I leave the space open for reflection; The blog reading space is short, so I warn you, we will have to be somewhat simplistic.
When we talk about "Free GIS tools«, Two groups of soldiers appear: a large majority who ask the question
... and what are those?
... and there are users of them?
While a minority is located on the other side of the stage, with answers such as:
I do more without spending money
Here are some reasons why free platforms are not in the fashion of the vast majority of GIS users.
1 The learning curve
In the case of GRASS, To give an example, this tool works with Linux and Windows, which has a API In c good Documented, what's wrong with it Tutoriales quite complete, after testing it we verify that it does the functions of ARCGis, and several of its extensions that are worth thousands of dollars.
... but who gives you a GRASS course in a Latin American country?
I do not speak of training for developers, they learn alone, without the common operators of spatial analysis, image processing, conversion of raster data to vector ... those things that GRASS does very well. Surely imparting a GRASS training should be very easy, just about 24 hours, but the vicious circle that there is very little demand for these courses means that companies dedicated to training do not schedule conferences on this subject. Let's not say about other free or free programs like gvSIG,
Running, Saga or Jump that are less known.
So the fact that the learning curve is widespread makes users expensive ... in the same way that Linux is free, but a well supported RedHat service costs a lot of money.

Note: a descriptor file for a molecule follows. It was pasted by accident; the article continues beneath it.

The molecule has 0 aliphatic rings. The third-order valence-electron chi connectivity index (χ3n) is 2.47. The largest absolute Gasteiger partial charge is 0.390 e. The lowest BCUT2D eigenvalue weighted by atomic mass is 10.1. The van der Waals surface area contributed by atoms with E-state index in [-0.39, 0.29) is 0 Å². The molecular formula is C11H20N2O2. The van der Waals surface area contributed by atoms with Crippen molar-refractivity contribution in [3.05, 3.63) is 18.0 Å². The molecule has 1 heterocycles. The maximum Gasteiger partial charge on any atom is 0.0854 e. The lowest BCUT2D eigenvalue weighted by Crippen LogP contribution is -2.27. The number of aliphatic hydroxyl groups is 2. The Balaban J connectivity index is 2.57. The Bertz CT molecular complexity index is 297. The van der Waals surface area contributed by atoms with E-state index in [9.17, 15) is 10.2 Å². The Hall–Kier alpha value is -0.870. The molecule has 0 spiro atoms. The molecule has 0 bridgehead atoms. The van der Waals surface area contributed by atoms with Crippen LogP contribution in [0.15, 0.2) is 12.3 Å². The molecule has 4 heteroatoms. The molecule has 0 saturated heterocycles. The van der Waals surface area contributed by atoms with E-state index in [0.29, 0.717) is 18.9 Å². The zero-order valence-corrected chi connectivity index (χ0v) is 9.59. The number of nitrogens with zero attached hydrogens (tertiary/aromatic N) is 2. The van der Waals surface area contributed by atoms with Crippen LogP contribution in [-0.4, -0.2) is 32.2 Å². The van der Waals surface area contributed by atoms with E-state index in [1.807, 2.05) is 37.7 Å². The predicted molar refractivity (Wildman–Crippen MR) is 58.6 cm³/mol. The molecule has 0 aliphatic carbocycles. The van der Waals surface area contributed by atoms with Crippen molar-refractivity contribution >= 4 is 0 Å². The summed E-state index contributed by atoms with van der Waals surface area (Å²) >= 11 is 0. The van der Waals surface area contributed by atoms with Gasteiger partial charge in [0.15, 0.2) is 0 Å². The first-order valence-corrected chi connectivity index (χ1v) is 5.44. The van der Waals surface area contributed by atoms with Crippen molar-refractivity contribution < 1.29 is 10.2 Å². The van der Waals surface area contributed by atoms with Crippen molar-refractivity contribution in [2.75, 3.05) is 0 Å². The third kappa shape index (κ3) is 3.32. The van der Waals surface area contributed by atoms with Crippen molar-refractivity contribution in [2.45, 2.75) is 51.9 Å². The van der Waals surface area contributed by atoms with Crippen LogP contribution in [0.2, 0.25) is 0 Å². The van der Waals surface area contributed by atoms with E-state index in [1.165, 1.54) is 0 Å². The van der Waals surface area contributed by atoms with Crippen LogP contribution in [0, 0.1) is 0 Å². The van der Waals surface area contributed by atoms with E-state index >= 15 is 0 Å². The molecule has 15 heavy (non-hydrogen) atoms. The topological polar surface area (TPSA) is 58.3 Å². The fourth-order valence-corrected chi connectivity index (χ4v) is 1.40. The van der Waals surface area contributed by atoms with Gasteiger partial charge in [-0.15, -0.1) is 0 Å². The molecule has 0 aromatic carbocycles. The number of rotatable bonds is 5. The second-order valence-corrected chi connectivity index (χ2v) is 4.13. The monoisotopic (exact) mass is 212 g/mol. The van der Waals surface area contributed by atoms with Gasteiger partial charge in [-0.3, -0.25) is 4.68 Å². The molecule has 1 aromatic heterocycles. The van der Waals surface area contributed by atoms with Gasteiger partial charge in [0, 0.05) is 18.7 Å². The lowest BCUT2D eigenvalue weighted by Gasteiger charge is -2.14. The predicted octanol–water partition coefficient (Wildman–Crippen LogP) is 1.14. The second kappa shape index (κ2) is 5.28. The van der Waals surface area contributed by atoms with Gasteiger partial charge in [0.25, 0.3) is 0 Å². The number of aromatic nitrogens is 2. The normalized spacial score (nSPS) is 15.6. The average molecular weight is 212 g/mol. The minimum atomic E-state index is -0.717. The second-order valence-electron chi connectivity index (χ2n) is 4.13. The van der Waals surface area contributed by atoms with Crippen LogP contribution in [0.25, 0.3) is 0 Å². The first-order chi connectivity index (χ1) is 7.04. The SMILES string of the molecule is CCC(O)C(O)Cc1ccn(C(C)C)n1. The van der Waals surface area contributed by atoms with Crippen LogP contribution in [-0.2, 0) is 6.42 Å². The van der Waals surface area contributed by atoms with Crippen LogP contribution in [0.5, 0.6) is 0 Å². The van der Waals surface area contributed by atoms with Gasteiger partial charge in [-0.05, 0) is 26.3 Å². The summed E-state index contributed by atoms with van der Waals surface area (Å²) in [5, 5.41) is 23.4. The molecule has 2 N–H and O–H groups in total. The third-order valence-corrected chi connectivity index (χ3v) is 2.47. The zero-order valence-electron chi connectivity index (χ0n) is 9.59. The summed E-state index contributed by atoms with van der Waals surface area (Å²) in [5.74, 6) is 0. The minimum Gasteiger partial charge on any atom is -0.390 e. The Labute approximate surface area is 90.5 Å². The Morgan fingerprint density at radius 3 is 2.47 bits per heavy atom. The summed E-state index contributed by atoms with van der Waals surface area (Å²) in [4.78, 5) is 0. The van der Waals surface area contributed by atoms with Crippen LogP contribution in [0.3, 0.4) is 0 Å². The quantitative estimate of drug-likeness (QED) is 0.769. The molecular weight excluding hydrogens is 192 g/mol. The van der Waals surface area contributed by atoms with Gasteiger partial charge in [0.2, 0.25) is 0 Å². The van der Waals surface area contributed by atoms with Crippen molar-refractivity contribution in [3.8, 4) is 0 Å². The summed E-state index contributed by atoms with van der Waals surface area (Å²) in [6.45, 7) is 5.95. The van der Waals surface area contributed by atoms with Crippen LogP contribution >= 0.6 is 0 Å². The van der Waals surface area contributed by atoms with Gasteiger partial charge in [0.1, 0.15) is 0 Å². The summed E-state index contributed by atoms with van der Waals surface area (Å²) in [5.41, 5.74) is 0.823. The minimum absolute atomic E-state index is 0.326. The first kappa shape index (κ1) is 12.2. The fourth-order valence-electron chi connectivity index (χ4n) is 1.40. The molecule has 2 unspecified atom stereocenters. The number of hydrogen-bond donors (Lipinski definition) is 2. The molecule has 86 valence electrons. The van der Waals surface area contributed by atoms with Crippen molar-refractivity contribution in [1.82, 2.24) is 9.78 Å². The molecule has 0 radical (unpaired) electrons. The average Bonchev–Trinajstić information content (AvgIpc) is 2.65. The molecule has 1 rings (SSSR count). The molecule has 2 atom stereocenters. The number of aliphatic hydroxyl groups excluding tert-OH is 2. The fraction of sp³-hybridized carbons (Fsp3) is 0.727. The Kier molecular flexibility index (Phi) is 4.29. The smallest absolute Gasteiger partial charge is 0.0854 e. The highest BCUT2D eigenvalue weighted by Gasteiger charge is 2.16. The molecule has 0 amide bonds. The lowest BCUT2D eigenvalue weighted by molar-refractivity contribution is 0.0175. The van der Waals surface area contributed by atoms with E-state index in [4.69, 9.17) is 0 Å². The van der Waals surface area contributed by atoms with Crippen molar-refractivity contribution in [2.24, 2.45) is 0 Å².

2. It is easier to hack than to learn
It is clear that ESRI and AutoDesk are popular because piracy has lent them a hand ... or a hook. Although they are very robust, varied and undoubtedly very supported tools by a reputable firm, a micro or small company dedicated to the cartographic area should invest at least $ 48,000 dollars in ESRI products just to start a development department of 5 users ( ArcGIS, ARCsde, ARC Editor, ARC IMS ... without GIS Server). So open source platforms are a good attraction for companies dedicated to developing, but ordinary operators who will only use desktop ... they will put a patch in the eye, and spend $ 1,500 online :).
3. It is better to go with the more popular ones than with the best ones.
We see this custom even when it comes to spending money, the user knows that Mac is better than PC, that Linux is better than Windows, that some CAD tools are better than AutoCAD; so that these platforms that compete with David and Goliath remain in the hands of "select users" who pay similar prices.
While in the competition between the "almost free" and the "expensive", the wall becomes gigantic, more than once I was Taken by gentil, for using Manifold ... although it is not free. So, we use tools that cost $ 4,000 just to keep us Geek, although most users don't license software, but companies.
... in conclusion, we see that it is a necessary evil that there are large companies, charging thousands of dollars for a license so that the demand for this technology is sustainable. And it will continue to be another necessary evil, for a group to continue fighting from the open source side, although the vast majority will consider them Nerds.